Woodward, Okla. —
A packed house was on hand for a preview of the Ken Burns' "The Dust Bowl" documentary on Thursday night at the Conference Center in Woodward.
Though the crowd of almost 350 people only saw a 40-minute excerpt of the film on Thursday, the entire documentary will air on OETA on Nov. 18th and 19th.
The film features stories from Oklahomans who survived the Dust Bowl.
ONE SURVIVOR'S STORY
Pauline Hodges, of Beaver, was one of the survivors interviewed in the film.
The Dust Bowl was the setting for much of Hodges' childhood as she was just 2 when it began and 12 when it ended.
"We lived 14 miles west of Forgan, in Beaver County, and lost our farm to the bank," she said. "My dad then went to work for the WPA (Works Progress Administration) or we would have starved to death."
Hodges was impressed with how Burns' documentary turned out and encouraged everyone to watch OETA when the full film airs in November.
"When people see the entire film, they will be really impressed on how thorough it is on the Dust Bowl," she said.
Hodges said she appreciated being able to participate in the making of the film, which went beyond just sharing her own memories.
"My job on the film, not only as a survivor, was to check the accuracy of the people in the film and that it was historically accurate," she said.
As someone who lived through the Dust Bowl, Hodges said she thinks it's even more important for those who didn't to learn all they can about it.
She said more teachers should teach the history of the Dust Bowl and educate their students on what they can do to help prevent another devastating drought like that.
"Right now it is just up to the FFA and 4-H advisors to teach conservation," she said.
Hodges was just one of many survivors from the area who were on hand for Thursday's screening and a panel discussion that followed after the film.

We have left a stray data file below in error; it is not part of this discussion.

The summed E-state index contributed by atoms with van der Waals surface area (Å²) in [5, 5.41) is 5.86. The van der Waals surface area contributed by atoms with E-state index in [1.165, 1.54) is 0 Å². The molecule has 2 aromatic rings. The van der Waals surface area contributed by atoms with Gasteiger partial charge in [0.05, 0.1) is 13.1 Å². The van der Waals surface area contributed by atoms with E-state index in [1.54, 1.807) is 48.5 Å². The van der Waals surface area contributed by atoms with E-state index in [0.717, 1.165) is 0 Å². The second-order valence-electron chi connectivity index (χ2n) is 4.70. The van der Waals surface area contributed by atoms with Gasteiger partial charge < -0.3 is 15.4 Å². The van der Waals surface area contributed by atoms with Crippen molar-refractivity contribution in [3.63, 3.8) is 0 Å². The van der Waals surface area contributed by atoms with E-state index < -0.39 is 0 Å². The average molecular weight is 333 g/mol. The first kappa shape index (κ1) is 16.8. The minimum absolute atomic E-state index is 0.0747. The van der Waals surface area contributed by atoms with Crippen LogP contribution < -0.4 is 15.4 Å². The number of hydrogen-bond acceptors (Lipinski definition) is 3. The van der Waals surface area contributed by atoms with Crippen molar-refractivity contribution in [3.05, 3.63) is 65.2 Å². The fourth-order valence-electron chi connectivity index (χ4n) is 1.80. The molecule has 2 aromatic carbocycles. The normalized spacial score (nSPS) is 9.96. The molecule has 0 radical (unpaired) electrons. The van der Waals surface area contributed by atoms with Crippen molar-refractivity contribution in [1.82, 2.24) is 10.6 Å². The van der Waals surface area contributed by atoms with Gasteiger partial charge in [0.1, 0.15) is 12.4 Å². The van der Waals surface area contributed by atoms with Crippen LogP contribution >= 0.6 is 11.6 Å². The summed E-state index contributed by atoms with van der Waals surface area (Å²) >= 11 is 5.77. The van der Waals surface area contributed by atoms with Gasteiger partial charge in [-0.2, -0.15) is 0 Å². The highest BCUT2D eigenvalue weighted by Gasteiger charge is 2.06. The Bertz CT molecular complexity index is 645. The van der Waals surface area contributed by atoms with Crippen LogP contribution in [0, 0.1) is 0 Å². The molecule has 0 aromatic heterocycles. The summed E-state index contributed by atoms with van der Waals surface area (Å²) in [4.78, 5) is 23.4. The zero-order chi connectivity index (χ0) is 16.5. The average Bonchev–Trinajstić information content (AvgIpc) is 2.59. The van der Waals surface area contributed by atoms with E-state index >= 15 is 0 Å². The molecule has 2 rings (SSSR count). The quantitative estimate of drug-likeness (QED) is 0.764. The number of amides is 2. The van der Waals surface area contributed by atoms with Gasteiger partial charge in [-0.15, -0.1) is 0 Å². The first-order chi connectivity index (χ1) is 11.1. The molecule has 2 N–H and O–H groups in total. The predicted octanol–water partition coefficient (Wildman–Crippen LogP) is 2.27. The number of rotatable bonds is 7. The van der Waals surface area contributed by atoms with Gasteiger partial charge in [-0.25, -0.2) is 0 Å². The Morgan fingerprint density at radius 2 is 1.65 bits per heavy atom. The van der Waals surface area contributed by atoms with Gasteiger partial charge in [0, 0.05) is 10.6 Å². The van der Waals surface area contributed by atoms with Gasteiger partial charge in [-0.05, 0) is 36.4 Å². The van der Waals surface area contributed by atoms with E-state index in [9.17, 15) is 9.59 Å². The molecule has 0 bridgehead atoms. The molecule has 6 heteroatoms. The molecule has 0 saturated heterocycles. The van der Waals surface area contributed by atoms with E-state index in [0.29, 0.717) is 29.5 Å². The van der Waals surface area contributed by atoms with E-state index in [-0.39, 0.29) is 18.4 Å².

The panel was led by Clay Pope, executive director of Oklahoma Association of Conservation Districts (OACD). He was joined on the panel by Greg Scott, state soil scientist with the USDA-NRCS office and Bill Collier, a former Dewey County judge.
The panelists shared the stories they had heard about the Dust Bowl as well as the soil conservation practices that arose following that dry era.
Collier talked about how when he was practicing law, the people that grew up in the 1930s all had the same mental picture.
"Not one of them was in debt, because to them that was the worst stigma," Collier said.
He also shared his memories as a kid in Taloga of how the North Canadian River would coming roaring down and today it stays in ponds in part due to conservation efforts.
Scott shared some of his own memories as well.
"I've heard all the stories about the dust bowl from my parents and grandparents and I remember when we had a drought in the 1970's and for 3 days the sun looked like a stop light," he said.
Scott then discussed some of those conservation efforts that have been taken to prevent another ecological event like the Dust Bowl from happening again. He said it started with rebuilding the soil by replanting grasses and trees to protect from further erosion and then grew into practices of no-till farming, which helps keep vital nutrients in the soil as well as prevent wind erosion.
The panel was asked questions from the audience about conservation and if enough is being done to prevent another Dust Bowl.
Both Pope and Scott said that despite what all has been accomplished in a relatively short amount of time, there is still more that needs to be done in soil and water conservation.
The panel agreed that there were many similarities between the weather patterns of the 1930s and today, which leads to concerns about how much water we actually do have left.
Collier also expressed concerns about
FIRST SCREENING A SUCCESS
John McCarroll, with OETA, said that "The Dust Bowl" premiere in Woodward was just the first public screening as additional screenings are slated for September and October in other Oklahoma cities.
But for the first screening, McCarroll said Thursday's event went even better than he was expecting, thanks in large part to the staff of the Woodward Conference Center.
In addition to being impressed with the setting for the first screening, McCarroll said he was impressed by the large crowd that attended.
"It was great to see so many survivors there," he said, "You could just look at their faces and know they had dozens of stories just like the ones on the screen had."
McCarroll spent some time Thursday evening listening to several of those other stories as he met with survivors form Northwest Oklahoma following the screening event.
McCarroll said that it is just nice to be involved in such a great piece of history and to get the stories out to the public.
"I wish we could do a documentary on all of the survivors," he said.